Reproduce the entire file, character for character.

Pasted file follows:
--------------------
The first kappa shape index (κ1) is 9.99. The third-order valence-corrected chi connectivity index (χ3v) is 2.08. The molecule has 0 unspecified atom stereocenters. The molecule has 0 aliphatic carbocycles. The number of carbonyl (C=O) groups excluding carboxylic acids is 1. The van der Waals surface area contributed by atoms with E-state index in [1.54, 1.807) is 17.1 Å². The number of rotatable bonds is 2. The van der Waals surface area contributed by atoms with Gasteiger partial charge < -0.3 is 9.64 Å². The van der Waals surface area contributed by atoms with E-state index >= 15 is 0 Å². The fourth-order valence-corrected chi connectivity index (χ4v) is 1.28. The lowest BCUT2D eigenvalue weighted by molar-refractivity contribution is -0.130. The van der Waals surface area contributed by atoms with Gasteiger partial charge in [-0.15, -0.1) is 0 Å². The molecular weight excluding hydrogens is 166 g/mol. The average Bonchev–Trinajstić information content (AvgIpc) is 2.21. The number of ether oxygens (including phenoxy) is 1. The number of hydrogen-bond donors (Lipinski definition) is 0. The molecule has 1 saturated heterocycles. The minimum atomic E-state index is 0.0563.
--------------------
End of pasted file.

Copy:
The first kappa shape index (κ1) is 9.99. The third-order valence-corrected chi connectivity index (χ3v) is 2.08. The molecule has 0 unspecified atom stereocenters. The molecule has 0 aliphatic carbocycles. The number of carbonyl (C=O) groups excluding carboxylic acids is 1. The van der Waals surface area contributed by atoms with E-state index in [1.54, 1.807) is 17.1 Å². The number of rotatable bonds is 2. The van der Waals surface area contributed by atoms with Gasteiger partial charge < -0.3 is 9.64 Å². The van der Waals surface area contributed by atoms with E-state index >= 15 is 0 Å². The fourth-order valence-corrected chi connectivity index (χ4v) is 1.28. The lowest BCUT2D eigenvalue weighted by molar-refractivity contribution is -0.130. The van der Waals surface area contributed by atoms with Gasteiger partial charge in [-0.15, -0.1) is 0 Å². The molecular weight excluding hydrogens is 166 g/mol. The average Bonchev–Trinajstić information content (AvgIpc) is 2.21. The number of ether oxygens (including phenoxy) is 1. The number of hydrogen-bond donors (Lipinski definition) is 0. The molecule has 1 saturated heterocycles. The minimum atomic E-state index is 0.0563.